Central Catholic and Oakdale engaged in a football game that played out more like a cage match.
Be strong or shed blood. Leave the weak stuff at home. Show me what you got.
Central Catholic won the rematch 21-7 Friday night in the Sac-Joaquin Section Division III title game, a fancy bookend to its 42-37 victory over Oakdale a month ago. There the similarities ended. The rivals hardly bothered with trying to fool one another.
It was like they signed a contract before kickoff: No fancy stuff. Toughest guy wins.
This is how it works in the Valley Oak League, the headquarters for these two powerhouse programs. Here, more often than not, the team with the dirtiest uniform come handshake time wins. It is rugged, relentless football – a refreshing counterpoint to the pass-every-down spread attacks in vogue – and it speaks to another time.
Central Catholic, a three-time reigning state champion, clinched its fourth straight section crown. For a team comfortable with success and runaway scores in the postseason, the Raiders probably savored this one more than the rest. Why? Because they were pushed. Hard.
“All teams are good in the VOL,” Oakdale cornerback/kicker Lane Trapp said. “Everyone runs the ball well. You can’t underestimate anyone.”
Central Catholic has learned fast after its second season in the VOL. A year ago, the Raiders heard the snickers around the Stanislaus District: Three straight state titles, right? Matches your third-place finish in the VOL!
Such was the walkup for this high-stakes summit meeting at Lincoln High. Central Catholic rolled through the VOL this season, but Oakdale doesn’t salute hardware. The Mustangs have won no worse than a tie for 10 of the last 14 VOL titles. To them, the section final was little more than the settlement of a continuing argument.
It figured to be close, and it was. The game lasted barely two hours, and it could have been decided in a phone booth. Oakdale attempted a halfback pass, the game’s only gadgetry. Penalty flags were few. The VOL no doubt recognized the absence of subtlety.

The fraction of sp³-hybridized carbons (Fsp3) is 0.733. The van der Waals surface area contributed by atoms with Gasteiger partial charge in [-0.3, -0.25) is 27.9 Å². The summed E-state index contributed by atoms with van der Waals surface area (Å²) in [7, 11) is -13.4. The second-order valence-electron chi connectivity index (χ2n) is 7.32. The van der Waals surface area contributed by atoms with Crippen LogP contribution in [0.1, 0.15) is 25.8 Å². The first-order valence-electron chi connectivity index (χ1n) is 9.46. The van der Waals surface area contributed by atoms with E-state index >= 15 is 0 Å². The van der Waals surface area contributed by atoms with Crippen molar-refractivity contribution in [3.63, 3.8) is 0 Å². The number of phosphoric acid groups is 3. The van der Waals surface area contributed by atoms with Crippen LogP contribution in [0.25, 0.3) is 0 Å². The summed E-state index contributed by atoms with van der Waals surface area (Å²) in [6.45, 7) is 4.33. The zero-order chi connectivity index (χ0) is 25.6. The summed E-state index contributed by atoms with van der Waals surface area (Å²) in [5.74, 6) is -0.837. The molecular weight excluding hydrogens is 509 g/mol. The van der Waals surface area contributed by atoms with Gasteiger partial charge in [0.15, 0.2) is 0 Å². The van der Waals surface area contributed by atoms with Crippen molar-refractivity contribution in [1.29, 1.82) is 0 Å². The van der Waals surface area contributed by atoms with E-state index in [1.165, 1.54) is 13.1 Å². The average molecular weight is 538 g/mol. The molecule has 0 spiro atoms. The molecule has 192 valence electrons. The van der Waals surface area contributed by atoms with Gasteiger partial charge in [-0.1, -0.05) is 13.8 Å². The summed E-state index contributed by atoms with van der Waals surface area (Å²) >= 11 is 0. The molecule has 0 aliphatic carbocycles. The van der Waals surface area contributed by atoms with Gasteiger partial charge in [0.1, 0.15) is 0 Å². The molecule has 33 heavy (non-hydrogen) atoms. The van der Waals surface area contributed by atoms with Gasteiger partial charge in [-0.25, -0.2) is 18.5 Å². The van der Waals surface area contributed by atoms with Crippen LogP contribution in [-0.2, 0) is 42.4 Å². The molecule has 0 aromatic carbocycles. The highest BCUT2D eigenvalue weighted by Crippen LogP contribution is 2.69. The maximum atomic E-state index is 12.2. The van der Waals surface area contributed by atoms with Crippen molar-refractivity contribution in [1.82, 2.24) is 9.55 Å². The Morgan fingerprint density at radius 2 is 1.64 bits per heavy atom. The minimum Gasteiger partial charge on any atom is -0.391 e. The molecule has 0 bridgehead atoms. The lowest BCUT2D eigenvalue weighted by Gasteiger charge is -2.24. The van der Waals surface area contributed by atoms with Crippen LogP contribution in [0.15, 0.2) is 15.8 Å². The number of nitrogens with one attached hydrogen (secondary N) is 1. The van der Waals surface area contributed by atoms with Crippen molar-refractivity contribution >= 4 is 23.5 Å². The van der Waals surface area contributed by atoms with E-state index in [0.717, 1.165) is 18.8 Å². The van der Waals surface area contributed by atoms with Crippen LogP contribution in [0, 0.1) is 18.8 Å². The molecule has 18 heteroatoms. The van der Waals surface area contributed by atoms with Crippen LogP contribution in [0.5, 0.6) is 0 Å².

CC running back Justin Rice, he of the 292 yards and three touchdowns during the first Oakdale go-round, earned each inch of his 165 yards this time. The Mustangs, undersized and at ease pushing around larger foes, threw half their student body in his path.
Conversely, Central Catholic set its own traps against Oakdale’s metronome-like Wing T. Clutch plays and fourth-down stops by Raider defenders such as Austin Escobar and Josh Frowein produced the game’s closer-than-the-score victory margin.
“Both teams came ready for defense,” Frowein said. “Classic VOL matchup. Couldn’t ask for anything more.”
Remember, VOL packrunners take home major awards. Sierra, 5-5 and a fifth-place finisher in the regular season, was the last team slotted into the playoffs. That didn’t dull the Timberwolves’ celebration of their Section D-4 title after they sandblasted Liberty Ranch 42-0.
And third-place Manteca? The Buffaloes have claimed four section titles, spanning three different divisions, since 2001. They came within a snap or two of a state-final berth in Carson two years ago. Oakdale aside, Manteca has earned its own respect. Sonora, a VOL affiliate through 2013, hung a D-5 blue banner on its gym walls last week.
Central Catholic walked into the VOL gauntlet in 2014, and I think both the Raiders and their new league have benefitted.
“Maybe Central Catholic has gotten better because of us,” Oakdale coach Trent Merzon reasoned.
Merzon’s point is well-taken. The Raiders’ championship run began before their league-switch, of course, of course, but one couldn’t miss the mutual respect extended on title night.
The relationship between Central Catholic and Oakdale always has been provocative. Many Oakdale families sent their children to the Modesto school over the years. The new rivalry has been enriched by that dynamic.
Now their games decide section titles. But to many valley fans who made the journey to Lincoln, they received a special reward.
They sat in on just another Friday night in the VOL.